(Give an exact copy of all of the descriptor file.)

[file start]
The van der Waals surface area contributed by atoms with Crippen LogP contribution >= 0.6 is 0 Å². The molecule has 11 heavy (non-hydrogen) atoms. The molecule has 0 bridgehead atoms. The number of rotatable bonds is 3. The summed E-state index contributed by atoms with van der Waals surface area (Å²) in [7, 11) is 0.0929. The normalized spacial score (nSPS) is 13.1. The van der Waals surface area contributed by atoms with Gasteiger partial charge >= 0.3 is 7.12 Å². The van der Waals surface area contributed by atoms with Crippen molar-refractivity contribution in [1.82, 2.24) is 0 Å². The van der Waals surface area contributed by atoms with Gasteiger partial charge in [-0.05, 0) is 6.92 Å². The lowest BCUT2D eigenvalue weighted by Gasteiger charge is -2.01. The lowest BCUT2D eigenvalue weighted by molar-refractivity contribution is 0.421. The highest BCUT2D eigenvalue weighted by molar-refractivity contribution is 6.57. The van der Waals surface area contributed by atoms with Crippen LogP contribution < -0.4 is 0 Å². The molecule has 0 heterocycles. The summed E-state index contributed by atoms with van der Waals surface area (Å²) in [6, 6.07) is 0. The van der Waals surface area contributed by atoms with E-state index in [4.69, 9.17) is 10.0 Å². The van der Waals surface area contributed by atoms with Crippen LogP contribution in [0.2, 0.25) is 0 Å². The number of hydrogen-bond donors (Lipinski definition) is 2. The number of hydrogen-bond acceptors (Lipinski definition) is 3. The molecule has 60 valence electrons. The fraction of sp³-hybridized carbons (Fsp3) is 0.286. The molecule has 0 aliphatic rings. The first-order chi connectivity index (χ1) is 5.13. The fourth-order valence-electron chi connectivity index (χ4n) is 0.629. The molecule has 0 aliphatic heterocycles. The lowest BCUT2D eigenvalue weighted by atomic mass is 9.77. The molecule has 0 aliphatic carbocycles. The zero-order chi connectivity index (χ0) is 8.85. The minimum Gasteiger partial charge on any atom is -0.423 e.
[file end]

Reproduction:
The van der Waals surface area contributed by atoms with Crippen LogP contribution >= 0.6 is 0 Å². The molecule has 11 heavy (non-hydrogen) atoms. The molecule has 0 bridgehead atoms. The number of rotatable bonds is 3. The summed E-state index contributed by atoms with van der Waals surface area (Å²) in [7, 11) is 0.0929. The normalized spacial score (nSPS) is 13.1. The van der Waals surface area contributed by atoms with Gasteiger partial charge >= 0.3 is 7.12 Å². The van der Waals surface area contributed by atoms with Crippen molar-refractivity contribution in [1.82, 2.24) is 0 Å². The van der Waals surface area contributed by atoms with Gasteiger partial charge in [-0.05, 0) is 6.92 Å². The lowest BCUT2D eigenvalue weighted by Gasteiger charge is -2.01. The lowest BCUT2D eigenvalue weighted by molar-refractivity contribution is 0.421. The highest BCUT2D eigenvalue weighted by molar-refractivity contribution is 6.57. The van der Waals surface area contributed by atoms with Crippen LogP contribution < -0.4 is 0 Å². The molecule has 0 heterocycles. The summed E-state index contributed by atoms with van der Waals surface area (Å²) in [6, 6.07) is 0. The van der Waals surface area contributed by atoms with E-state index in [4.69, 9.17) is 10.0 Å². The van der Waals surface area contributed by atoms with Crippen LogP contribution in [0.2, 0.25) is 0 Å². The number of hydrogen-bond donors (Lipinski definition) is 2. The number of hydrogen-bond acceptors (Lipinski definition) is 3. The molecule has 60 valence electrons. The fraction of sp³-hybridized carbons (Fsp3) is 0.286. The molecule has 0 aliphatic rings. The first-order chi connectivity index (χ1) is 5.13. The fourth-order valence-electron chi connectivity index (χ4n) is 0.629. The molecule has 0 aliphatic heterocycles. The lowest BCUT2D eigenvalue weighted by atomic mass is 9.77. The molecule has 0 aliphatic carbocycles. The zero-order chi connectivity index (χ0) is 8.85. The minimum Gasteiger partial charge on any atom is -0.423 e.